The ‘House’ That Marlon Built
Actor’s latest film is a testament to his journey as a standout in the Wayans family brand
Fart jokes, scrunched up facial expressions, raunchy sex humor and bruising physical antics don’t sound – or smell – like a recipe for success.
But for Marlon Wayans, star and co-writer of the new horror and romantic comedy, “A Haunted House,” those ingredients could mean a hit for the 40-year-old “man-child” member of the Wayans family.
Marlon believes his success is born out of his failures. He’s had a career full of trial and error projects, some quite successful. All of it has culminated in the launching of this classical slapstick horror flick parody, which cements his place among the best physically comedic actors in Hollywood.
“This is like my Michael Jackson ‘Off The Wall’ album,” Marlon said after a screening of the film in New York City on Thursday. “This is the first time I really got to do me…I got to make the decisions, along with my producer partner Mike Alvarez…It was kind of like I grew up.
“And hopefully it will be successful. It will be my 'Off The Wall' – [and] if not, then it’s Jermaine Jackson’s ‘Let’s Get Serious,’” Marlon joked.
The movie, which opened in theaters nationwide on Friday, is a dig at the faux found footage franchise, “Paranormal Activity,” and co-stars stand-up comedy veteran Cedric the Entertainer, Essence Atkins of TV’s “Half & Half,” and "Anchorman’s" David Koechner.
It follows Marlon’s character, Malcolm, who lets his girlfriend Keisha (Atkins) move into his suburban Los Angeles home, only to discover that she has brought with her an evil paranormal demon. The spirit terrorizes the couple for a month and it’s all caught on a camcorder and a home surveillance video system.
This flick is definitely raunchy. It contains a couple of moments that will undoubtedly make some in the anti-domestic violence and LGBT communities squirm in their seats. But anyone who doesn’t get several hysterical laughs out of the comedic riffing by Marlon and Cedric should immediately check their pulse.
The more cynical members of the moviegoing audience might assume that "A Haunted House" is yet another Wayans overdose on tasteless toilet humor and profanity. But the movie strikes a balance between slapstick and notes of a romantic comedy.
This is perhaps a slight departure from Marlon’s (and his brother Shawn’s) well-known parodies of intentionally scary horror flicks like 2000’s “Scary Movie” and 2001’s “Scary Movie 2.” Though they were box office hits, as was 2004’s non-parody “White Chicks,” much of Marlon’s other silver screen work has not been a smash at the box office.
“Little Man” (2006) failed to do much domestically, as did “Dance Flick” (2009). These failures were, in part, what pushed Marlon to tour the country to perfect his comedic muscle.
In response to Loop 21’s question about his failures, Marlon said he’s thankful for the times he’s bombed.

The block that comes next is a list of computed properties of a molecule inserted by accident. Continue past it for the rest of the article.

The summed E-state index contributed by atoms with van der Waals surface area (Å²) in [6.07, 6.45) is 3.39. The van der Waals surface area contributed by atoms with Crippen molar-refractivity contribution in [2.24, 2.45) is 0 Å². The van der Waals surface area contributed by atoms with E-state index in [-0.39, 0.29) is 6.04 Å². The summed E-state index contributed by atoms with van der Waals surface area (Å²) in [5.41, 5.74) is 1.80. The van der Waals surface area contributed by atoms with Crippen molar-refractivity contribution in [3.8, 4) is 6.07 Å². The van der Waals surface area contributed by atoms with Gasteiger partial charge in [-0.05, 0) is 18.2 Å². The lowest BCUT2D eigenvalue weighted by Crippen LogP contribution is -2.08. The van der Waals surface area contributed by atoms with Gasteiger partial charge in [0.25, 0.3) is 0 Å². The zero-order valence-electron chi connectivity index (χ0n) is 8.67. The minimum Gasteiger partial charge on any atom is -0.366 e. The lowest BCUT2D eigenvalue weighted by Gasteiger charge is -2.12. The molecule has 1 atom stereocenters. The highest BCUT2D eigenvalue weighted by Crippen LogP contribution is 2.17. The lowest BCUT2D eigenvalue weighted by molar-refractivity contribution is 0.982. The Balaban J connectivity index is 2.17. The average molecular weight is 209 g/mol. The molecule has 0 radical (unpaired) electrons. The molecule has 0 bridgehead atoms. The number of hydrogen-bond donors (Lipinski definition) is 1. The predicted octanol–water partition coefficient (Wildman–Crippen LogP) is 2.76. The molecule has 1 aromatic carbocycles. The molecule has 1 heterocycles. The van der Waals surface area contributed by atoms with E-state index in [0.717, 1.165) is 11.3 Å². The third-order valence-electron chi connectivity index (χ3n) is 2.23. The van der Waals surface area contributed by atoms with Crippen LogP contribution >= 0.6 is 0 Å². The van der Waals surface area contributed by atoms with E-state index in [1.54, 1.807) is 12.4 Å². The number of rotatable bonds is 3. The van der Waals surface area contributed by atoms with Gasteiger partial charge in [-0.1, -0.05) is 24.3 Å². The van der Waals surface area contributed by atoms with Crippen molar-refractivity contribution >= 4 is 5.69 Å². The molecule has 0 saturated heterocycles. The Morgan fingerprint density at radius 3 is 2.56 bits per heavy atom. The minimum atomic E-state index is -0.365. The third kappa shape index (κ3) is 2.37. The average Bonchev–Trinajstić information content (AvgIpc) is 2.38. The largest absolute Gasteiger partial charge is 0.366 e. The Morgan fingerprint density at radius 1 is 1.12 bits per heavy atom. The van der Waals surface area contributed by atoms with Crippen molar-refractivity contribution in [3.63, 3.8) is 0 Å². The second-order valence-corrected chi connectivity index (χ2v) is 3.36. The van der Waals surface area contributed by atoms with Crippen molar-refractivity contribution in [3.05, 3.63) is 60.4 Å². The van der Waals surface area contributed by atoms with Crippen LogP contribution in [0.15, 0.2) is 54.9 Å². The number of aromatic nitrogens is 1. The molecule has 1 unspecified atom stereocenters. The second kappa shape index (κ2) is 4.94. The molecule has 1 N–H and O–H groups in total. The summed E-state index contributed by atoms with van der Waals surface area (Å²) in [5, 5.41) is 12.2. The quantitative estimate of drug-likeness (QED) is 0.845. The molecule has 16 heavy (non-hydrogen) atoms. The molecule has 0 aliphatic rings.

“Failure is the greatest part of success,” he said. “To me this [movie] isn’t my omega, it’s just a new alpha. Every success you have, it takes a long time to get there. You go up and you come down. And now you’re looking at a greater hill to climb next time.”
For this new movie, he’s not overly concerned with how many box office receipts are counted.
“Right now it just feels good that I accomplished this,” Marlon said. “Accomplishing it ain’t, ‘Oh, it made a $100 million in the box office.’ Accomplishing is, I took a movie that was an idea [and] I did it by myself. I found the financing. I got it distributed to 2,500 theaters and screens for everybody to see."
Marlon is a member of the close-knit Wayans family, an ever-growing group of brothers, sisters, nephews, nieces and cousins involved in a variety of projects across the entertainment industry. He and Shawn experienced their longest-running success with their sitcom “The Wayans Bros.,” which premiered in 1995, lasted five seasons and is now in syndication on cable’s MTV2 and Centric. The 1996 cult classic, “Don’t Be a Menace to South Central While Drinking Your Juice in the Hood,” was perhaps their first dally into the parody business. The movie took digs at several early black ghetto and gangster action dramas from the early 1990s.
Older siblings Keenan Ivory Wayans, Kim Wayans and Damon Wayans had all become well known on the sketch comedy show, "In Living Color." Shawn and Marlon eventually had their turns on the show as well.
But striking out on his own, with "A Haunted House," has been where Marlon feels he’s experienced his growth. He says the keys to his recent success have been challenging the advice of some of his older, more veteran entertainment siblings.
“I got to do the crazy s**t that was in my head that my brothers would go, ‘No, n***a. You can’t do that,’” Marlon told the screening audience.
“N***a, you’re really gonna get anal raped by a ghost?” he joked, imitating his siblings.
Marlon took chances. The movie’s R rating might puzzle even the least prudish moviegoer. On past projects, like "Scary Movie," critics have wondered how the Wayans’ brand of embarrassing situational comedy doesn’t get it an NC-17 rating.
Marlon told reporters at a screening reception that he makes these movies for fans and not for critics, who he says scoff at the slightest flatulence joke.
“For me, hearing laughs is why I do it,” Marlon noted. “I don’t do it for s**t else. I’m addicted to laughter…when I hear you laugh based on something that I thought, and we can all share together, that to me is the greatest gift you can give anybody.”